Leadership

What I Wish I Knew as a Young Manager

young manager

When I was promoted at age 26 to a senior management position in my firm, I experienced a bevy of thoughts and emotions- elation, trepidation, excitement, pride and fear, to name a few.

I had a semblance of a vision I wanted to explore, but there were more pressing things to consider, in my inexperienced mind. How was I going to manage a multi-million dollar division? What about managing people? Where was I to begin?

If you’re a novice manager reading this, don’t worry- I’ll share some tips 2015 Jill wishes “Aughts” Jill had, so that you can avoid similar missteps. Obviously, there are more things to share than I have room for here, so feel free to ask follow up questions about other issues or these ones in the comments below.

  1. Resilience & Resources. [tweet bird=yes]Whoever came up with the notion that it’s ‘lonely at the top’ wasn’t kidding.[/tweet] I wish I knew how isolated I would feel. My friends were in different places in their lives, and there were few people at work with whom I felt I could discuss my trials and tribulations.Seeking help outside of your normal circle is going to be key to setting you up for success. Hire a coach (my employer provided the management team with a management coach, which was so helpful), seek out a mentor or two and build relationships with them, go to professional events and link up with people going through the same things you are – those sorts of people will help you remain committed to your goals and vision, and they will provide support, perspective and direction when you feel directionless and run down. You don’t have to adjust to a management role in a vacuum, which I more or less did minus the management coach.
  2. Gender Roles. I debated including this, but in the end I felt the article would not be complete without it. There’s so much to discuss here, but I’ll just say one thing- how women managers act is perceived and reacted to completely differently than how men managers act, and this difference can have big ramifications on your place in the organization, how well your team gels and more.Once, I had an issue with an employee who was blatantly not doing his job. I asked a male mentor in senior management at his firm (i.e. highly respected in his field) for advice. When I applied said advice, I was called to the carpet in a very intense way for my approach and ‘tone’. I guarantee that had the senior mentor delivered this news, the reaction would have been startlingly different.What I’m saying here is that it’s extremely important to be aware of these nuances whether you agree with them or not and take them into consideration before acting or reacting. Although her book is about knowing your value at work, Mika Brzezinski’s “Know Your Value” adds several layers of insight into this idea. It’s a great read for both female and male managers.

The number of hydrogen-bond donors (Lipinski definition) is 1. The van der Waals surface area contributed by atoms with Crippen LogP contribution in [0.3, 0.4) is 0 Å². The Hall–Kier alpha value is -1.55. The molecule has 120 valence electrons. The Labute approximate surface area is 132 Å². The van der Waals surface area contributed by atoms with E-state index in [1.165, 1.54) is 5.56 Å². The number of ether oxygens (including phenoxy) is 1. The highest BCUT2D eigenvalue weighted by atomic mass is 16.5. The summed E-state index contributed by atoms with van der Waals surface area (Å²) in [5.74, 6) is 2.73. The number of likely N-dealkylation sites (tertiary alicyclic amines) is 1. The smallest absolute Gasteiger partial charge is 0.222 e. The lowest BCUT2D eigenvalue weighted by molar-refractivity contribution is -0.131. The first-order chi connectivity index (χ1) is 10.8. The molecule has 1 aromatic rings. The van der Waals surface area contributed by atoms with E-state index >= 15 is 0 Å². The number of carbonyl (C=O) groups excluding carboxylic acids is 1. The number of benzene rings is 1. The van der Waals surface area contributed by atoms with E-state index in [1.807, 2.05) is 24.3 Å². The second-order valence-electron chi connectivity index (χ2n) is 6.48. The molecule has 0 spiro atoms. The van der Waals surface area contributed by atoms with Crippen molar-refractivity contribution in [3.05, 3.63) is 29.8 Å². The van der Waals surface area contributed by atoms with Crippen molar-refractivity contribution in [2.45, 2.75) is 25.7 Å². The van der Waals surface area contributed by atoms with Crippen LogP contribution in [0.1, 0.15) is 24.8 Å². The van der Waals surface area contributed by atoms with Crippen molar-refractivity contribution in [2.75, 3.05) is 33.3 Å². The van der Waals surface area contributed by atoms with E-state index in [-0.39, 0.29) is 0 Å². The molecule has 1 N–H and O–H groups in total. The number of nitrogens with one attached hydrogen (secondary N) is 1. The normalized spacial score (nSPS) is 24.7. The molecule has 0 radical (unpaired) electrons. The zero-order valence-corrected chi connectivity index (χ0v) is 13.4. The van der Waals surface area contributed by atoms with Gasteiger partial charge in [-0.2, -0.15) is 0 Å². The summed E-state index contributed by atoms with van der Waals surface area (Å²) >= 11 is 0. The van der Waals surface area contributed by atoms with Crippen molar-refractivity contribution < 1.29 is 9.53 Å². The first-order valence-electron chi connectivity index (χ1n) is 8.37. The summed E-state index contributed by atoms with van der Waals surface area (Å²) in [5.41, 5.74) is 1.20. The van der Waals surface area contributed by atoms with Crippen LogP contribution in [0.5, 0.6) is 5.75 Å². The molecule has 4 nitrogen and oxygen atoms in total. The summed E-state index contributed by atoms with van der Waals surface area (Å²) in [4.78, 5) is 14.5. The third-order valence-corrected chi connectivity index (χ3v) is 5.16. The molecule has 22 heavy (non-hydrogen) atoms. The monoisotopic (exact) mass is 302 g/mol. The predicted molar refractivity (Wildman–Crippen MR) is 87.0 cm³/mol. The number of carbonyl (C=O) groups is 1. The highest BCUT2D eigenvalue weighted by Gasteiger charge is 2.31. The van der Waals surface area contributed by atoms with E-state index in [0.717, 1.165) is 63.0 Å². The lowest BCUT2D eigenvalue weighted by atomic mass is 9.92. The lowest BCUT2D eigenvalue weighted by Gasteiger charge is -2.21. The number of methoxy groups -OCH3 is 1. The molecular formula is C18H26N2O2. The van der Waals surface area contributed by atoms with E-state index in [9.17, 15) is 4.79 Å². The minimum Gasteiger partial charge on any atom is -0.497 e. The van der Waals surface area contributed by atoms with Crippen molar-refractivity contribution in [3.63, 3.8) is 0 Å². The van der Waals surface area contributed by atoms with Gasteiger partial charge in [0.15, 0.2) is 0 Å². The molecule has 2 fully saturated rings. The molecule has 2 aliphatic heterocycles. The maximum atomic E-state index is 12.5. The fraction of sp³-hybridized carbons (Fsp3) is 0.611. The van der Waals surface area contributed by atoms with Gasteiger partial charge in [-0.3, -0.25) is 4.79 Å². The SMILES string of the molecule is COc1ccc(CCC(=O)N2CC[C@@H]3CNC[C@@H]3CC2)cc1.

3. Essentialism. You may have noticed that I reference Greg McKeown’s book, “Essentialism” often, but it’s so spot on that to ignore it here would do a disservice to new managers. As a new manager, I was constantly being pulled in different directions. Different departments needed my immediate attention. There were always fires to be out (or perceived fires). After a while, I didn’t know which way was up- things were moving so fast! And as a self proclaimed ‘excellent multi-tasker’ (which has its drawbacks) coupled with my desire to do a good job and please people, I let myself be led around instead of being the one doing the leading.Implementing the concepts in the book, like setting boundaries, understanding the unimportance of practically everything, and grasping the power of the graceful ‘no’, among MANY other concepts will set you up for success as a new manager.I wish ’09 Jill had known about the concept of essentialism- it would have saved me a lot of head spinning, sleepless nights and hours second guessing, and it would have made it easier to achieve my vision.
  4. Integrity. I purposely listed integrity after essentialism because I believe that pursuing the “essentialist” path helps one maintain their sense of integrity. Because of the aforementioned chicken-with-head-cut-off syndrome, I was a flip-flopping machine. In other words, I let myself be easily swayed on some (but not all!) key issues and decisions. Sometimes it was out of fear and other times it was because I didn’t have a ton of support and guidance. Stand for something and stick to it
  5. But It’s OK to Change Your Mind. Just because you change your mind on a strategy that isn’t working doesn’t make you a flip flopper. You will be respected as a leader if you thoughtfully change course if the previous path isn’t working. Remaining pigheadedly committed to a failed vision or strategy doesn’t win you friends or influence people in any way. Start to get a sense to know when to fold ‘em- maybe at first, that’s something you speak with your mentor(s) about.

I could go on and on. Being in management can be rewarding, challenging and fulfilling, and it’s extremely important to set yourself up for success by considering these issues before you get in too deep. Which of these have you been grappling with? Are there others you’d like to add to this list? Leave comments in the space below!

About the Author

Jill Ozovek is a certified career coach in New York City. Her practice focuses on helping Millennial and mid-career women find and develop careers that align with their passions. For more info on your own career change and Jill’s Career Change Kitchen course, click here.